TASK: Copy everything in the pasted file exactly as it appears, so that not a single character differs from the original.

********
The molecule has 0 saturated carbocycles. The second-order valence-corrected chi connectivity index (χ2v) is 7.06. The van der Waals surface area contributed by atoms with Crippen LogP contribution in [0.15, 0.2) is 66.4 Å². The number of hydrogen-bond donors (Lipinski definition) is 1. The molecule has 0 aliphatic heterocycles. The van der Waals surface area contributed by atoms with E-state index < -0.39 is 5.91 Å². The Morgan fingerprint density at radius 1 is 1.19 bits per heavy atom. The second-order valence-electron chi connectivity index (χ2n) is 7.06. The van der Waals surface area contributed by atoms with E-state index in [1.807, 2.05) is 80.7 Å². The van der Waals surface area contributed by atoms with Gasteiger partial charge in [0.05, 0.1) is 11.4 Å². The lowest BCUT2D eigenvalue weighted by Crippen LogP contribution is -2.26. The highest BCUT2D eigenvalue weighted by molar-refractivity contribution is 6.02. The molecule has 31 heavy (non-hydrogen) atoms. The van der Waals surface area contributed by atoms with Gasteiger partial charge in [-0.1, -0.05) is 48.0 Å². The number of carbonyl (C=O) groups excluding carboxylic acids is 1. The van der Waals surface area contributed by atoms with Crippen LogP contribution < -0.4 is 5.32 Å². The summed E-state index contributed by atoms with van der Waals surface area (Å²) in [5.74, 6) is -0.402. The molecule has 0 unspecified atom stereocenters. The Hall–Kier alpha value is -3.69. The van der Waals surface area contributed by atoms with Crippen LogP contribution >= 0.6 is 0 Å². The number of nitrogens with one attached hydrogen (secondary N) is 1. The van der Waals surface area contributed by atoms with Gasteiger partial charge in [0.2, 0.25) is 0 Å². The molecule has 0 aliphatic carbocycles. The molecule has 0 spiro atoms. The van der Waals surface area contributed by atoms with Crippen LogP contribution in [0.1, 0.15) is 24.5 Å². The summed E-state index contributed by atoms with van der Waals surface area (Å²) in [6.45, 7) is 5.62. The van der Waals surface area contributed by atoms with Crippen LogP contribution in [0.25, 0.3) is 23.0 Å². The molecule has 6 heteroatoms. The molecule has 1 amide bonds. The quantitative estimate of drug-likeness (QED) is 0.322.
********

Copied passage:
The molecule has 0 saturated carbocycles. The second-order valence-corrected chi connectivity index (χ2v) is 7.06. The van der Waals surface area contributed by atoms with Crippen LogP contribution in [0.15, 0.2) is 66.4 Å². The number of hydrogen-bond donors (Lipinski definition) is 1. The molecule has 0 aliphatic heterocycles. The van der Waals surface area contributed by atoms with E-state index < -0.39 is 5.91 Å². The Morgan fingerprint density at radius 1 is 1.19 bits per heavy atom. The second-order valence-electron chi connectivity index (χ2n) is 7.06. The van der Waals surface area contributed by atoms with E-state index in [1.807, 2.05) is 80.7 Å². The van der Waals surface area contributed by atoms with Gasteiger partial charge in [0.05, 0.1) is 11.4 Å². The lowest BCUT2D eigenvalue weighted by Crippen LogP contribution is -2.26. The highest BCUT2D eigenvalue weighted by molar-refractivity contribution is 6.02. The molecule has 31 heavy (non-hydrogen) atoms. The van der Waals surface area contributed by atoms with Gasteiger partial charge in [-0.1, -0.05) is 48.0 Å². The number of carbonyl (C=O) groups excluding carboxylic acids is 1. The van der Waals surface area contributed by atoms with Crippen LogP contribution < -0.4 is 5.32 Å². The summed E-state index contributed by atoms with van der Waals surface area (Å²) in [5.74, 6) is -0.402. The molecule has 0 unspecified atom stereocenters. The Hall–Kier alpha value is -3.69. The van der Waals surface area contributed by atoms with Crippen LogP contribution >= 0.6 is 0 Å². The number of nitrogens with one attached hydrogen (secondary N) is 1. The van der Waals surface area contributed by atoms with Gasteiger partial charge in [0.2, 0.25) is 0 Å². The molecule has 0 aliphatic carbocycles. The molecule has 0 spiro atoms. The van der Waals surface area contributed by atoms with Crippen LogP contribution in [0.1, 0.15) is 24.5 Å². The summed E-state index contributed by atoms with van der Waals surface area (Å²) in [6.45, 7) is 5.62. The van der Waals surface area contributed by atoms with Crippen LogP contribution in [0.25, 0.3) is 23.0 Å². The molecule has 6 heteroatoms. The molecule has 1 amide bonds. The quantitative estimate of drug-likeness (QED) is 0.322.